The exhibition is now temporarily at my home as the glass display cases are needed for the Norfolk Contemporary Crafts Society’s Summer Exhibition at Creake Abbey, near Burnham Market in North Norfolk, which opens on 18th June for one week.
Here are two more of the bindings.
Rex Wade’s binding depicts lively images of some of the medieval ship graffiti from the churches of north Norfolk, which have been reproduced to great effect with gold tooling on a red leather background.
The cheerful fish on Ian Laughton’s binding has been cut from a piece of tanned Icelandic fish-skin, while the back board has coloured leather onlays depicting beached buoys and a lobster pot at low tide. A few red herrings line up along the spine and the title of the book is made up from more leather onlays. A nice final touch is a marker ribbon decorated with red herrings.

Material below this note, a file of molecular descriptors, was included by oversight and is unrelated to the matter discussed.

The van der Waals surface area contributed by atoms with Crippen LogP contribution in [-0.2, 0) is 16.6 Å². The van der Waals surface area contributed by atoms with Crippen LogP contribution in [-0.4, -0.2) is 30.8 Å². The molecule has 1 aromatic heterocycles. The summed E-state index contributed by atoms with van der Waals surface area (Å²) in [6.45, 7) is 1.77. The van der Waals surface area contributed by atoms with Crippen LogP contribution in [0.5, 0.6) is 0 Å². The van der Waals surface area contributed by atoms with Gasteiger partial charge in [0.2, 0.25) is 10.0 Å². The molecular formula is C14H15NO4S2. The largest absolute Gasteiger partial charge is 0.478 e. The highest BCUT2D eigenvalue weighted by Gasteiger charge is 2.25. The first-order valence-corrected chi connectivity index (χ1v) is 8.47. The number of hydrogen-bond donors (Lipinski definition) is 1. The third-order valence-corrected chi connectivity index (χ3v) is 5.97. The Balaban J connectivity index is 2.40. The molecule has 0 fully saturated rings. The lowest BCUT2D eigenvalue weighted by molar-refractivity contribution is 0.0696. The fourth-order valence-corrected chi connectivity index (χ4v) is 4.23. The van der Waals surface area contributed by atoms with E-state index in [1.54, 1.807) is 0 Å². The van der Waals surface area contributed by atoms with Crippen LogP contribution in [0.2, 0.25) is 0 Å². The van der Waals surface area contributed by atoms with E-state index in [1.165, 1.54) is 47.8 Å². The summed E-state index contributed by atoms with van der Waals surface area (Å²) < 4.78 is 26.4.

MEDIEVAL GRAFFITI are being increasingly discovered in many churches, with a predominance of those depicting ships in churches near the coast. They are scratched into the stone, usually on the columns near the chancel, in prominent positions and although they can be difficult to make out now, when they were first done they would have shown up vividly against the background paint. Their purpose is not fully understood but could be as an offering in hope for the safe return of a ship. Shipwrecks were common in those days and both the crew and the merchant ship owners had much invested in both lives and money.
They are dated by the type of vessel and the sailing rig.